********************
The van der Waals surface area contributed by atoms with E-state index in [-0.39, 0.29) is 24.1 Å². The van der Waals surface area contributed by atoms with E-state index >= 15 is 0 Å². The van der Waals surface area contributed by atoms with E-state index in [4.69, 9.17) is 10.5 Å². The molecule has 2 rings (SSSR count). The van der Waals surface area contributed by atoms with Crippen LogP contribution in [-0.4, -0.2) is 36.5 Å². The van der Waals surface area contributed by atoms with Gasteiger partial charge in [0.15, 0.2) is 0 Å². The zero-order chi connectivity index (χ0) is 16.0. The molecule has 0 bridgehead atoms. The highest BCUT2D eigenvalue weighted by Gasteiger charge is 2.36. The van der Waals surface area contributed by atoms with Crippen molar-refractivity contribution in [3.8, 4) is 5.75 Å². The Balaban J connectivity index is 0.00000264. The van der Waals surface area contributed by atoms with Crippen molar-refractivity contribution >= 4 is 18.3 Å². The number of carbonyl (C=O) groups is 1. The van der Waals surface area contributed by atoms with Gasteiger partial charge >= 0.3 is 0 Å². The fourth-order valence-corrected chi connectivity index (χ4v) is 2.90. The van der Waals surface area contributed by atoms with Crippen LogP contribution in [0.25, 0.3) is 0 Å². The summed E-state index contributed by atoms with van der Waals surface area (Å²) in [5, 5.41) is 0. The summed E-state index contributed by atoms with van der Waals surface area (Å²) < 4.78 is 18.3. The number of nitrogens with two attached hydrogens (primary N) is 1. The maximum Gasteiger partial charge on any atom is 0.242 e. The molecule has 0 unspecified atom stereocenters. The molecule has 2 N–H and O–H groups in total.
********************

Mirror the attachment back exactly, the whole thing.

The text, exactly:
The van der Waals surface area contributed by atoms with E-state index in [-0.39, 0.29) is 24.1 Å². The van der Waals surface area contributed by atoms with E-state index >= 15 is 0 Å². The van der Waals surface area contributed by atoms with E-state index in [4.69, 9.17) is 10.5 Å². The molecule has 2 rings (SSSR count). The van der Waals surface area contributed by atoms with Crippen LogP contribution in [-0.4, -0.2) is 36.5 Å². The van der Waals surface area contributed by atoms with Gasteiger partial charge in [0.15, 0.2) is 0 Å². The zero-order chi connectivity index (χ0) is 16.0. The molecule has 0 bridgehead atoms. The highest BCUT2D eigenvalue weighted by Gasteiger charge is 2.36. The van der Waals surface area contributed by atoms with Crippen molar-refractivity contribution in [3.8, 4) is 5.75 Å². The Balaban J connectivity index is 0.00000264. The van der Waals surface area contributed by atoms with Crippen molar-refractivity contribution >= 4 is 18.3 Å². The number of carbonyl (C=O) groups is 1. The van der Waals surface area contributed by atoms with Gasteiger partial charge >= 0.3 is 0 Å². The fourth-order valence-corrected chi connectivity index (χ4v) is 2.90. The van der Waals surface area contributed by atoms with Crippen LogP contribution in [0.25, 0.3) is 0 Å². The summed E-state index contributed by atoms with van der Waals surface area (Å²) in [5, 5.41) is 0. The summed E-state index contributed by atoms with van der Waals surface area (Å²) < 4.78 is 18.3. The number of nitrogens with two attached hydrogens (primary N) is 1. The maximum Gasteiger partial charge on any atom is 0.242 e. The molecule has 0 unspecified atom stereocenters. The molecule has 2 N–H and O–H groups in total.